Necrotic Ring Spot

Disease

Leptosphaeria korrae


Necrotic ring spot first appears as small patches 6 in. to 1 ft (15 cm to 0.3 m) in diameter. When the fungus is actively attacking the Kentucky bluegrass plants in the fall of the year, dark red blades of grass can be seen in the patches. The pathogen attacks root systems in the spring and fall, and in the summer, infected plants begin to wilt in patches. Patches eventually turn straw colored, and older patches (2 yrs +) appear as a "frog-eye" with a center of healthy turf surrounded by a ring of dead turf.

Necrotic ring spot occurs in the cool regions of the world where Kentucky bluegrass (a primary host) is grown. The fungus achieves maximum growth at temperatures between 68° and 82° F (20° and 28° C). The pathogen is active in the cool weather of the spring and fall, even though symptoms are seen in the warm weather of the summer. The fungus is thought to move among the turf stand by growing along the surface of roots and rhizomes.

  • Crops Affected: Turfgrass

    Damage

    The location of this disease is home lawns and golf courses. General symptoms are a patch, or irregular coloring. Foliar symptoms are browning and yellowing. This can occur during the months of April, May, June, July, August, September, and October. Hosts of the disease are Kentucky Bluegrass, Fine Fescue, Annual Bluegrass, and Rough Bluegrass.

    Management

    Summer symptoms are the result of the inability of the turfgrass to take up adequate amounts of water during the summer stress period because the fungus has destroyed the root system during the cool weather. One way to keep the weakened plants alive during the summer is through the use of light, daily irrigation. Turf should be irrigated daily with between 0.1 and 0.2 in. (0.25 and 0.5 cm) of water, preferably applied between noon and 4:00 P.M. This rate can be doubled during periods of prolonged droughts.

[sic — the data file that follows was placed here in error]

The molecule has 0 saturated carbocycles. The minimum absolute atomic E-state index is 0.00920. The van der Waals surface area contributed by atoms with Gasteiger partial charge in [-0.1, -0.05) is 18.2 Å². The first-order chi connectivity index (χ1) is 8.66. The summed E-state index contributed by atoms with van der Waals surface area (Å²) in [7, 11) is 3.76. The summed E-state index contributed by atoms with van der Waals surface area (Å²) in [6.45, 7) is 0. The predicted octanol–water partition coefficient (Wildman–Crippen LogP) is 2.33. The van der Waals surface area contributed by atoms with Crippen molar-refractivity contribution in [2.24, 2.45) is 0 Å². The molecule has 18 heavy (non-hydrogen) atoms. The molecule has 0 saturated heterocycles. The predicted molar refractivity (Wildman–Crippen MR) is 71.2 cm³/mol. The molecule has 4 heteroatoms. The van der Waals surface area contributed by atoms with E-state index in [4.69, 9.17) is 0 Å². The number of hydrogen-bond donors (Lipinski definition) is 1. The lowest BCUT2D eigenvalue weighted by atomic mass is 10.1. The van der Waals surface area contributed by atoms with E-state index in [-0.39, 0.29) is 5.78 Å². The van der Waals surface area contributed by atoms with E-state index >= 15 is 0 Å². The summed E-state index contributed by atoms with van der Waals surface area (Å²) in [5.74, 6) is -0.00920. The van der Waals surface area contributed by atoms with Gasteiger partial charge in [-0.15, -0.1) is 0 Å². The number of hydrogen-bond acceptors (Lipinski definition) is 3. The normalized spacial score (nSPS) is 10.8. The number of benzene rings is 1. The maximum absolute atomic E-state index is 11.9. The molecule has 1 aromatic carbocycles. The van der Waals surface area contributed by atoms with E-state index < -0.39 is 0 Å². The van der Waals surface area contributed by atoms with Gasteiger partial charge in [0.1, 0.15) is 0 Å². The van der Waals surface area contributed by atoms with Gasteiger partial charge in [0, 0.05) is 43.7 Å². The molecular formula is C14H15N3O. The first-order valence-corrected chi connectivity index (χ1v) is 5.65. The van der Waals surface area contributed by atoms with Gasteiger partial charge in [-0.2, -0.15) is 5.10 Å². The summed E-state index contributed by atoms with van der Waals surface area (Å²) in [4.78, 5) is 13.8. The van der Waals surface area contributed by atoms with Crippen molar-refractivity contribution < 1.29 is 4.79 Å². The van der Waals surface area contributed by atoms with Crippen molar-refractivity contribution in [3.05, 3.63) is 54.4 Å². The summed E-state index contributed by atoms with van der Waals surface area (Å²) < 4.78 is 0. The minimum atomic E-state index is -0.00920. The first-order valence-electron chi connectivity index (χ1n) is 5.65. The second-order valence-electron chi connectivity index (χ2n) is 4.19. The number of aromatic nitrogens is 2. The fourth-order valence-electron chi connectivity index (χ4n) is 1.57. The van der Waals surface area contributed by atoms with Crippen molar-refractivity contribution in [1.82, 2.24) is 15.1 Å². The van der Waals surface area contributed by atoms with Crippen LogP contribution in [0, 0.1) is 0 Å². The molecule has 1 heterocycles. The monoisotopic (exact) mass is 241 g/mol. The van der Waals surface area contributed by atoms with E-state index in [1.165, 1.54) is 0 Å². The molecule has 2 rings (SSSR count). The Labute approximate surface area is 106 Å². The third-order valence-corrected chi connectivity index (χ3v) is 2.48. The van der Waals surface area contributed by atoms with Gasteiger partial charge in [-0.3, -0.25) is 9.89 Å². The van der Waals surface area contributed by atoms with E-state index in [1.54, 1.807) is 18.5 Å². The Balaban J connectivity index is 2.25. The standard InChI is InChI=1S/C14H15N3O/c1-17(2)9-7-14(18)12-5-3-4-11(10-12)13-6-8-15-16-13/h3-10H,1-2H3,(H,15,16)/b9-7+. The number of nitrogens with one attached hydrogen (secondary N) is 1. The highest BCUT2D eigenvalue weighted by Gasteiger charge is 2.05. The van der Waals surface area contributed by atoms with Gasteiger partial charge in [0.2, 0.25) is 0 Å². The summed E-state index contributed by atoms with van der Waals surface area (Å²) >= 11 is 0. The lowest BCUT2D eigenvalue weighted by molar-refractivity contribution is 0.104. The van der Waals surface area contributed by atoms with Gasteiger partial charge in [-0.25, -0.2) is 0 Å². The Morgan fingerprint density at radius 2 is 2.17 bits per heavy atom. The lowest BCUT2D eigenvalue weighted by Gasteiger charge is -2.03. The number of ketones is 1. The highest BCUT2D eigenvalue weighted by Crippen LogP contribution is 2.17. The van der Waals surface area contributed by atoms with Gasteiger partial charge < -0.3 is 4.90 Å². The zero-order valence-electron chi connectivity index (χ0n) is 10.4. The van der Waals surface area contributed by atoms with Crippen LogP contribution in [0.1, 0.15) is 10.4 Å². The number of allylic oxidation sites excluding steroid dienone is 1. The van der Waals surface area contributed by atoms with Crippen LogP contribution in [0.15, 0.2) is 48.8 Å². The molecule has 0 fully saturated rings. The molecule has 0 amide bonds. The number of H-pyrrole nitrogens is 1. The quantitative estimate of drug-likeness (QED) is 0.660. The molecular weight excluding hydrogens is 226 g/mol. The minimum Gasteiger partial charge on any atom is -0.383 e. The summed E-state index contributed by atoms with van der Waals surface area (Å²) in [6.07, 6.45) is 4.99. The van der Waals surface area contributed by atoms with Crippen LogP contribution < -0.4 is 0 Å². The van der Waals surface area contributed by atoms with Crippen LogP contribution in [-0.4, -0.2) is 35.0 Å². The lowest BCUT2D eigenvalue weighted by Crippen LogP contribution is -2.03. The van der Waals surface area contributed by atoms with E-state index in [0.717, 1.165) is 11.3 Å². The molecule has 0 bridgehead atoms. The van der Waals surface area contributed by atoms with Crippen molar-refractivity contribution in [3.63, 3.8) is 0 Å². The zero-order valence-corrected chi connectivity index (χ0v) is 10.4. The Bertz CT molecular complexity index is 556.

Adequate levels of nitrogen should also should be used in the management of necrotic ring spot. Improved Kentucky bluegrass cultivars require 4-6 lb (2 to 2.9 kg) of actual nitrogen per 1000 ft2 (100 m2) per season. Slow release nitrogen fertilizers such as Turf Restore, Nature Safe, Lawn Restore, IBDU, UF etc, are more effective in managing the disease than fast-release fertilizers like urea. Complete fertilizers (N-P-K) with slow release nitrogen carriers are the most effective.

    Curative: The thiophanate methyl and azoxystrobin fungicides provide the best curative management. To be effective, these fungicides need to be drenched into the soil before they dry on the foliage, so that they are translocated upward from the roots. Best results are obtained when the turf is irrigated before the fungicides are applied.

    Preventive: The DMI fungicides such as fenarimol, myclobutanil, and propiconazole work best preventively. These fungicides are translocated in both directions, and do not have to be drenched into the soil to be effective. Unless adequate nitrogen is applied, these fungicides will not be effective.